Child Passenger Safety

The Trophy Club Fire Department’s objective is to ensure that all children in our community are riding safely. We have Certified Child Passenger Safety Technicians on staff to help you inspect your car seat and to make sure it is properly installed. We encourage you to call or stop by the fire station to make an appointment to evaluate your current car seat(s) or assist you with installing a new one. Please call Anita Otterson at 682.237.2947 to schedule an appointment.

Car Seat Safety Tips

The best way to keep your child safe in the car is to use the right seat in the right way.  Here are some car safety tips to protect your most precious cargo.

• Motor vehicle crashes are the number one cause of death among children ages 1 to 10.
• Correctly used child safety seats can reduce the risk of death by as much as 71 percent.
• Children younger than 8 years of age are required to ride in a child restraint (car seat or booster) unless they are over 4’9” tall.
• 4 out of 5 seats are NOT properly installed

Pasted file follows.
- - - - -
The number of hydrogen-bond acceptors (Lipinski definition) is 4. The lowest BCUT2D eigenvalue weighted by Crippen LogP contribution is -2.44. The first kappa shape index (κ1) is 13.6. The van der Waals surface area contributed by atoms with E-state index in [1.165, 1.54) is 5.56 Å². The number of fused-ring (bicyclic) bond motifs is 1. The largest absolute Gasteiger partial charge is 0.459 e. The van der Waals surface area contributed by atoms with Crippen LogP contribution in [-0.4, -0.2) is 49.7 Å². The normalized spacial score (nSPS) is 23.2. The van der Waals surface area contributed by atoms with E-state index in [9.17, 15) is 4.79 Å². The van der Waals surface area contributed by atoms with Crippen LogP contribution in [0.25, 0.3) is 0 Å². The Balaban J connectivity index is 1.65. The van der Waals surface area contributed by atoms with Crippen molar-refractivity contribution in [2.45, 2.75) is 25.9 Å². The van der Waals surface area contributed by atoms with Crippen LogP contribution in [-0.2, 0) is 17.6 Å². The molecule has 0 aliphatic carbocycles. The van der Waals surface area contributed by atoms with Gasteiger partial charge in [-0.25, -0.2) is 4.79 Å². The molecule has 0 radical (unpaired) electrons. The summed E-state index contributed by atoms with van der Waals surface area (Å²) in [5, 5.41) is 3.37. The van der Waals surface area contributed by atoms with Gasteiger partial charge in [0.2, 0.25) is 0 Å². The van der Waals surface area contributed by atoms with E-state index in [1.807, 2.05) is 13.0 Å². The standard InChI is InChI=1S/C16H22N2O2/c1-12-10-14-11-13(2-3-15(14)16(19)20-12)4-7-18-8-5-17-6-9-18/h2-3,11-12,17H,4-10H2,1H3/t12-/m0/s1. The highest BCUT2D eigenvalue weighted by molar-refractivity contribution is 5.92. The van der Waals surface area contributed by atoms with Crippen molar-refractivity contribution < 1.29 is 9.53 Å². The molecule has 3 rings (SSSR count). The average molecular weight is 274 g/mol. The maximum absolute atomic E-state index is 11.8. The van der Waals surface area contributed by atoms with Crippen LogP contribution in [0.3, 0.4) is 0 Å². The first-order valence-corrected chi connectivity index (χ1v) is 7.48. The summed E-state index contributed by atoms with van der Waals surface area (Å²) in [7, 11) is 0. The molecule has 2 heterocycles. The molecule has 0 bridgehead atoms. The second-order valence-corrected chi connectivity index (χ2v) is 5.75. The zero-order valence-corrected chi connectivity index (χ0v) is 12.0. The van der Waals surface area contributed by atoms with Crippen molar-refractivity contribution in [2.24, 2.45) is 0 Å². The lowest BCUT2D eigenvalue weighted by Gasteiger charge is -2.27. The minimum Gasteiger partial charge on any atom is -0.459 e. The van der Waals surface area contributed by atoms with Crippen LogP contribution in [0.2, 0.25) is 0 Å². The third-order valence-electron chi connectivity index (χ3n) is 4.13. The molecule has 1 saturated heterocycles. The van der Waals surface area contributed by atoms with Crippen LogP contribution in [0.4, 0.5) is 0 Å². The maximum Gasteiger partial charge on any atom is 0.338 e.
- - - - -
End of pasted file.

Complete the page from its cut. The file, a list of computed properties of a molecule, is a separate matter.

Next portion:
When to Change Your Child's Car Seat

  1. Don’t be in a rush. Use your current car seat until your child reaches the maximum weight or height limit listed on the label. Don’t be in a hurry, because every step forward reduces safety just a bit. Why? If you are in a front-end crash (the most common type of crash) a rear-facing car seat allows your child’s head, neck and spine to move evenly into the seat, not away from it. Each seat is designed for maximum safety at a specific weight, height and age.
  2. Rear-facing car seats. Ride rear-facing until your child is at least 2 years old. As your child grows you might have to switch from using a smaller rear-facing-only car seat to using a bigger rear-facing convertible car seat that can hold a larger child. 
  3. Forward-facing car seats. After your child reaches the weight limit for rear-facing, you will then turn the convertible seat forward-facing, or use a forward-facing only car seat with a 5-point harness and top tether. Your child may need a forward-facing car seat with a harness that has a higher weight or height limit before moving to a booster seat. 
  4. Booster seats. After your child gets too big for the weight or height limits of the forward-facing car seat, use a belt-positioning booster seat with the vehicle lap and shoulder seat belt.

Other Resources for Car Safety

carseat guide

Ultimate Car Seat Guide

National Highway Traffic Safety Administration (NHTSA) is a great resource for vehicle-related child safety, as well as other traffic safety information